Liverpool indie-pop band Those Fantastic Things last single “Don’t Feel” has picked up a lot of support on various regional radio including airplay on BBC Wales.
Why is pop such a dirty word? Those Fantastic Things prove it’s not, with an album of unbridled energetic songs that rarely exceed two and a half minutes.
“I Never Left”, produced and co-written by David Harry from 90s Dance band Oceanic, is jam packed with hooks, crisp drum beats and John Carpenter-esque synth sounds. Such is their commitment to a pop ethic, the 10 songs clock in at just under 30 minutes.
“It’s all about the chorus”, Paul Donnelly, the man behind the band says. “That’s why so often on the album, we start with it, or it comes in after 20 seconds. We’re not afraid to hammer it home”.
“There are meatier, longer songs like “Malaise” or “I Wanna Go Home”, but they don’t particularly hang around either. “The singles aren’t shy in repeating the main phrase of the chorus and that’s because we didn’t want anybody in any doubt what song they’d just heard – nobody would listen to “Don’t Feel”, and wonder what the song is called afterwards.”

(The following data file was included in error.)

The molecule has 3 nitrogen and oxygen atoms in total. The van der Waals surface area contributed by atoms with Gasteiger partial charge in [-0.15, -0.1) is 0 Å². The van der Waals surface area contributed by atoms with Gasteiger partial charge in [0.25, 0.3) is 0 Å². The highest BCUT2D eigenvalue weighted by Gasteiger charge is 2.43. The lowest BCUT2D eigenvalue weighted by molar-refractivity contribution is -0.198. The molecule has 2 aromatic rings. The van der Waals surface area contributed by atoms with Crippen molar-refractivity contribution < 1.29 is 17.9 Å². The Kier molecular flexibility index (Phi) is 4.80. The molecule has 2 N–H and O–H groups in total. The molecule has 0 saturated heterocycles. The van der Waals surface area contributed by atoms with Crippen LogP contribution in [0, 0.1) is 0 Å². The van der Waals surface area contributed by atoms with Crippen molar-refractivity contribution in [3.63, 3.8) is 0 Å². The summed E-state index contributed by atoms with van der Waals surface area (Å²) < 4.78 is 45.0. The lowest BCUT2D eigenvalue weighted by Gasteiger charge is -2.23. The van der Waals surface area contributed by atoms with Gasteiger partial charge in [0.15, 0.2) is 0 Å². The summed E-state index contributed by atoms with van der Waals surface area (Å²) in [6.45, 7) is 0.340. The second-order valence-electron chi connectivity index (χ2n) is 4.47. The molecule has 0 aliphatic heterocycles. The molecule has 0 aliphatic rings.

Themes on the album range from social media obsession ((She Looks Best in) Black and White), personal struggle (Malaise) and war (I Wanna Go Home) and are often delivered with a shot of bile from Donnelly. ‘I’d burn you to the ground, and salt the earth, so that nothing would ever grow from the soil’ he snarls about his old school on title track, “I Never Left”.
A shoestring budget, an underheated studio, health issues and a groundhog day recording schedule reflect the making of this album, but only add to the true commitment to the music.
“Pop to us means The Beatles on “She loves you”, it’s Echo and the Bunnymen on Rescue, it’s Nirvana on “Teen Spirit”. It’s basically a song with an easy to follow structure and a great chorus. That’s why we identify the album as pop”.
Whatever genre the album falls into, once you’ve entered the world of Those Fantastic Things, you may never want to leave.
The song is a nostalgic journey into the band’s former school days, built upon bold and catchy guitar riffs and a punchy chorus.
The song reflects the whole album, which is filled with crisp drumbeats, infectious guitar riffs and lyrics which delve into personal and contemporary themes.